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Earlier today, Apple showed off its highly anticipated watch, the first completely new product category from Apple since Steve Jobs showed off the iPad in 2010. AppleInsider was there live, among the first to get their hands on Apple's major push into the wearable devices market
WATCH hardware editions
Apple's unveiling of its new watch is unique in two respects. First, it only comes in one technical version. There's no model differentiation in memory capacity, processor speed, display resolutions or in sensors across the entire lineup of devices Apple plans to sell.
In fact, they all use the same electronic package inside, which Apple calls "S1," comparable in some respects to the A8 chips powering its latest iPhone 6. The difference is that virtually everything in the new watch is in the S1 chip, not just the primary processor cores as is the case in the Ax-powered iPhone and iPad.
Secondly, there is incredible diversity in non-technical versions of the product. For starters, there are two device sizes, distinguished solely by display size rather than by functionality. Apple also makes no effort to associate the two sizes with specifically assigned gender roles, so individuals can choose the size of their watch as a personal preference.
Second, Apple offers its watch in three different material combinations. The first, WATCH Sport, uses lightweight aluminum in either a silver or darker "space grey" finish, with a hardened glass face Apple refers to as "Ion X" and a rear composite cover.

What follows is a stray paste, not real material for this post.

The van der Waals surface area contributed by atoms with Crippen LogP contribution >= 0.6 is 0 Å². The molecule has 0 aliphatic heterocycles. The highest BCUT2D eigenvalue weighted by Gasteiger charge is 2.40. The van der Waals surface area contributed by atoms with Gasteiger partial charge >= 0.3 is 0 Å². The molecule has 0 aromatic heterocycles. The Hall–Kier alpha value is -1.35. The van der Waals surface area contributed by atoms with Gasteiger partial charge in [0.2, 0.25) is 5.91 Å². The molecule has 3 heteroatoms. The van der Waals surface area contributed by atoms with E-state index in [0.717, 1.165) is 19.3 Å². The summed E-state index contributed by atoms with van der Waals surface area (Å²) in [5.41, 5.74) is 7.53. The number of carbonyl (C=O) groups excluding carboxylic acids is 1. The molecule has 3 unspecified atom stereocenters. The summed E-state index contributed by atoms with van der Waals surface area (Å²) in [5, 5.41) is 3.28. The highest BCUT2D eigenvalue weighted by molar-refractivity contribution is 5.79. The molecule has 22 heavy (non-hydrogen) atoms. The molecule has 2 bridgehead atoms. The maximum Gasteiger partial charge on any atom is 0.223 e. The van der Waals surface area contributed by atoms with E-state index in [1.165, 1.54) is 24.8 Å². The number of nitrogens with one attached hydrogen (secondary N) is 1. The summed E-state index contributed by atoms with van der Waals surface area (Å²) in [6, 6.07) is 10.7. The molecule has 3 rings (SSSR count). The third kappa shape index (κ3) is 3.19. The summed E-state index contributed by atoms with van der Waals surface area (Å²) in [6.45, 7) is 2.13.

The middle tier, called simply WATCH, uses "316L stainless steel" for its body, a particular jewelry grade of low carbon stainless that incorporates molybdenum to resist corrosion. It will be offered in a standard stainless a "space black" stainless finish. It also adds a sapphire crystal face and uses a ceramic back.
The highest tier, which Apple calls WATCH Edition, uses an 18 karat gold body formulated for hardness, available both in a yellow gold and rose gold finish. Both tones are more distinctly gold than Apple's iPhone 5s, which in comparison looks very subtle in its champagne goldness. It too uses sapphire crystal face and a ceramic back. All three editions are available in both of the two sizes.
WATCH band diversity
Apple also offers a half dozen different, interchangeable watch band styles, ranging from the supple plastic strap that comes standard on the Sport versions, to a variety of leather styles and colors including a variable magnetically segmented style and classic buckle type.
Certain Edition models will come with exclusive band styles featuring metal buckles, while Apple also offers a mechanically segmented band that snaps into place with precision, and a Milanese chain band that uses magnetic attraction to connect around your wrist.
While all of the bands of a matching size will fit any of the three editions, Apple said it will package specific models with matching bands, and in some cases exclusive band styles. All together, this will result in the largest range of different SKUs of any product Apple sells. This is one aspect of "our most personal product" marketing line Apple is using: extremely broad customization.
Fat in photos
When photographed, the watch looks rotund and chunky, almost impossibly too fat to even call a watch. However, when worn the experience is completely different. Worn on the wrist, the device feels slim. The sport version, made out of lighter aluminum and glass, feels noticeably lighter, as if its barely there.
The various different bands offered hold the device in place in a way that makes it feel like a typical watch, not the steampunk diving bell of a device it looks like when pictured on a stand (below, along with an animated 3D rendering by Sketchfab artist Mestaty).